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As Long as We Remember...

February 25, 2013

Sequester is Malpractice

Steven R. Berryman

When a surgeon is time-pressured to operate in an emergency, as in a triage situation, he does not begin to use the scalpel at random; he has a plan, based upon his best practices, and what he learned in medical school.


To hear the Obama Administration’s “chicken little” explanation of the consequences of the financial “sequestration” looming this week, you’d think the sky was falling.


Conjure an image of Drs. Hawkeye Pierce and Trapper John McIntyre of M*A*S*H operating away with blind folds on…


A sequester – or forced reduction in spending – is not an inherently bad thing, in fact it’s the opposite of “kicking the can down the road.” Claiming that the most painful consequences of unbudgeted cuts will hit first is the distortion. Accountants and their murky practices alone could forestall that!


I can just hear the accountants: First let’s accrue this amount to that quarter, then….


In reality, of course, the president exaggerates for political leverage, and the opposition pooh-poohs the actual impact of allowing sequestration to happen.


Columnist Bob Woodward – of Watergate fame – reminds us in his new book The Price of Politics that the very concept of sequestration emanated from the White House; you’d never know that now with the abhorrent mainstream media allowing this administration cover, in the opposite of what Mr. Woodward and Carl Bernstein had produced in their Watergate reporting!


What gets lost in the politization is that forcing the reduction in the size of government is an essential and a healthy thing; it’s the only way to reduce our addiction to big spending as a solution to all problems. Government is addicted to discovering new roles for itself each day in a process of continually identifying problems (typically self-created), then identifying itself as the lone solution.


Notable government failures currently include “the war on drugs,” the prison system, regulation of Wall Street, regulation of banking, regulation of energy, and on and on.


Of course, the real problem is one of leadership; necessary adjustments to balancing the people’s budget have been avoided through a conspiracy to not produce any budget. A budget is a plan on how and where to allocate limited resources in the most effective way. It says where the money goes.


You would think they would know that.


What has been systematically avoided is any line-item approach, where department heads project their spending fantasies, and are forced to explain and defend them in some orderly process. Absent this process is the forever-inflation in scope of government, and that’s what we have now – unbridled spending, in a continuum of constant expansion.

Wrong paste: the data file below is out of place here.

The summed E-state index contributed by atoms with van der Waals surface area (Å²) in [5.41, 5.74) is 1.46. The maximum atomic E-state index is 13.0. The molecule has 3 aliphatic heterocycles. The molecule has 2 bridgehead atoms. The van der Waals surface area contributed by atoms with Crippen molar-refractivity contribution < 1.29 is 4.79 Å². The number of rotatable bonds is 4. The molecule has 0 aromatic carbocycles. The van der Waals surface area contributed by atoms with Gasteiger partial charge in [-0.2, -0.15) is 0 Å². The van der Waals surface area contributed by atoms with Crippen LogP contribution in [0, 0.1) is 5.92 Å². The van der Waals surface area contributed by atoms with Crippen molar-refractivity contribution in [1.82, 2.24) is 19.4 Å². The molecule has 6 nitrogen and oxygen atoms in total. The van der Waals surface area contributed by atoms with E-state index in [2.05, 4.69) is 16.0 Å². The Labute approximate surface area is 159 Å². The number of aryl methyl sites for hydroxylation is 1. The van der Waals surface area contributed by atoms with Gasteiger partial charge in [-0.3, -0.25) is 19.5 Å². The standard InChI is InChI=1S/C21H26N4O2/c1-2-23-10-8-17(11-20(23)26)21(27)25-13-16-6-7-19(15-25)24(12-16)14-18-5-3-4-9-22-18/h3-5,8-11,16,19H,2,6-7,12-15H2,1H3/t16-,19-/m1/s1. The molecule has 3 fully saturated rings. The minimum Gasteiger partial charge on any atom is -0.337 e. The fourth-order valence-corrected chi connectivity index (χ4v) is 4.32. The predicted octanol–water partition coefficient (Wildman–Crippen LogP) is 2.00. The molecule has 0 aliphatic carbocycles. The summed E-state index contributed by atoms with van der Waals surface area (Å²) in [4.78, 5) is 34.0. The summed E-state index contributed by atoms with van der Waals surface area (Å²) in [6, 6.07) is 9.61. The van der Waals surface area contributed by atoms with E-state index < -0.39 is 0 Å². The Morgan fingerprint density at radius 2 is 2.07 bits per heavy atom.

In the land where the lobbyist and special interests reign supreme.


The people are most tired of the smoke and mirrors of this entire government malfeasance in forgetting to budget in a cereal malpractice, and then claiming credit for actual accomplishment by considering the reduction of a planned (or unplanned) future expense a win!


Good news citizens: We have just saved you one trillion dollars…by not spending your confiscated wealth as we had planned to in an increase.


Of course, the Tea Party is – and has been – right. Much more than the amount of the planned sequestration could be removed from a budget by line-item, simply based upon the already agreed upon amount of waste, fraud, and abuse, pork, and give-aways. But the failure of our leaders to make any choices by line-item is now coming home to roost.


In Maryland, plus Virginia and Washington, the aggregate impact of a sequestration – over the long haul – would have 10-times the economic impact compared with other states. We will suffer because of the concentration of Department of Defense contractors in the region.


The good news is that many programs could go away without real cost to American preparedness and rational force structure; currently we are still postured to fight the last war, as always.


Do we really want all of the specialized robotic and drone technology in order to primarily spy upon our own people? Somebody has determined that the enemy lies within; scary stuff! Do we really need that second jet engine as an alternate, or was that a senatorial “gift.” Remember the cancelled Crusader Cannon program? It was too heavy to airlift, even in a C-5 Galaxy transport!  Remember the XB-70 Valkyrie Supersonic Bomber, or the original B1a Bomber program? Expensive toys for grown-up boys!


How about one man, one rifle, and a citizen army concept as they have in Switzerland? Or an everyman army as they have in Israel? Do we get our money’s worth in real “security” by bankrupting ourselves, or are there actual out-of-the-box solutions to defense that we refuse to consider out of the politics of the matter?


Operating a government must involve a forced budgetary process involving line-item scrutiny and a justification process; we don’t pay Congress and our Executive branch until they successfully produce one.


Sequester them!


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